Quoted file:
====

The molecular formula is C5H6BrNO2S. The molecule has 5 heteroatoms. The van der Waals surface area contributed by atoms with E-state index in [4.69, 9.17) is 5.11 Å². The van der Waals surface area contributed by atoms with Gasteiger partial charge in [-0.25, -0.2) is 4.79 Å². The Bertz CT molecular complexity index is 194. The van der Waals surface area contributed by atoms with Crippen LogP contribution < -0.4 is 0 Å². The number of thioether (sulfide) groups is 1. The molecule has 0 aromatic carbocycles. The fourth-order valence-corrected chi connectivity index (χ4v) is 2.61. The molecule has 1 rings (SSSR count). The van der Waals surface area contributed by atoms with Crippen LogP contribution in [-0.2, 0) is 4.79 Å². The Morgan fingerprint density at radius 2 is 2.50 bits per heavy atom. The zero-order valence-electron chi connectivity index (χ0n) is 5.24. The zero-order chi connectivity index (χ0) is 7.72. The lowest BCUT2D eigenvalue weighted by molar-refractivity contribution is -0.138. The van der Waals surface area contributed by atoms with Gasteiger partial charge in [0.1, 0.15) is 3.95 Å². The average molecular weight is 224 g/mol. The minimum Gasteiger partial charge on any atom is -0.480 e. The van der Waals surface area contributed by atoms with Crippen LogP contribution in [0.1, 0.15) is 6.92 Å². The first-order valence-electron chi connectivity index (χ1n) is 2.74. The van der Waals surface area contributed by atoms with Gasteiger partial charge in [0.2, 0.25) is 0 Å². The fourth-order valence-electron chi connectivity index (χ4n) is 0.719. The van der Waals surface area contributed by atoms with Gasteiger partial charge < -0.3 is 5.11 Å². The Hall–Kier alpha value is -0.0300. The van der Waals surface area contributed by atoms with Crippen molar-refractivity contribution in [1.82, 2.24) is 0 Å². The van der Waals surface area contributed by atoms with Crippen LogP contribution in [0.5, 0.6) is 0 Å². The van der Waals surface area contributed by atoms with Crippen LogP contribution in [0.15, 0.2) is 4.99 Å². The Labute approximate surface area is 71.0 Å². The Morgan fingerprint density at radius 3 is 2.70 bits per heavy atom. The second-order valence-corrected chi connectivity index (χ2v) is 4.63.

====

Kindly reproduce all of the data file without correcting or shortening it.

The molecular formula is C5H6BrNO2S. The molecule has 5 heteroatoms. The van der Waals surface area contributed by atoms with E-state index in [4.69, 9.17) is 5.11 Å². The van der Waals surface area contributed by atoms with Gasteiger partial charge in [-0.25, -0.2) is 4.79 Å². The Bertz CT molecular complexity index is 194. The van der Waals surface area contributed by atoms with Crippen LogP contribution < -0.4 is 0 Å². The number of thioether (sulfide) groups is 1. The molecule has 0 aromatic carbocycles. The fourth-order valence-corrected chi connectivity index (χ4v) is 2.61. The molecule has 1 rings (SSSR count). The van der Waals surface area contributed by atoms with Crippen LogP contribution in [-0.2, 0) is 4.79 Å². The Morgan fingerprint density at radius 2 is 2.50 bits per heavy atom. The zero-order valence-electron chi connectivity index (χ0n) is 5.24. The zero-order chi connectivity index (χ0) is 7.72. The lowest BCUT2D eigenvalue weighted by molar-refractivity contribution is -0.138. The van der Waals surface area contributed by atoms with Gasteiger partial charge in [0.1, 0.15) is 3.95 Å². The average molecular weight is 224 g/mol. The minimum Gasteiger partial charge on any atom is -0.480 e. The van der Waals surface area contributed by atoms with Crippen LogP contribution in [0.1, 0.15) is 6.92 Å². The first-order valence-electron chi connectivity index (χ1n) is 2.74. The van der Waals surface area contributed by atoms with Gasteiger partial charge in [0.2, 0.25) is 0 Å². The fourth-order valence-electron chi connectivity index (χ4n) is 0.719. The van der Waals surface area contributed by atoms with Gasteiger partial charge < -0.3 is 5.11 Å². The Hall–Kier alpha value is -0.0300. The van der Waals surface area contributed by atoms with Crippen molar-refractivity contribution in [1.82, 2.24) is 0 Å². The van der Waals surface area contributed by atoms with Crippen LogP contribution in [0.5, 0.6) is 0 Å². The van der Waals surface area contributed by atoms with Crippen LogP contribution in [0.15, 0.2) is 4.99 Å². The Labute approximate surface area is 71.0 Å². The Morgan fingerprint density at radius 3 is 2.70 bits per heavy atom. The second-order valence-corrected chi connectivity index (χ2v) is 4.63.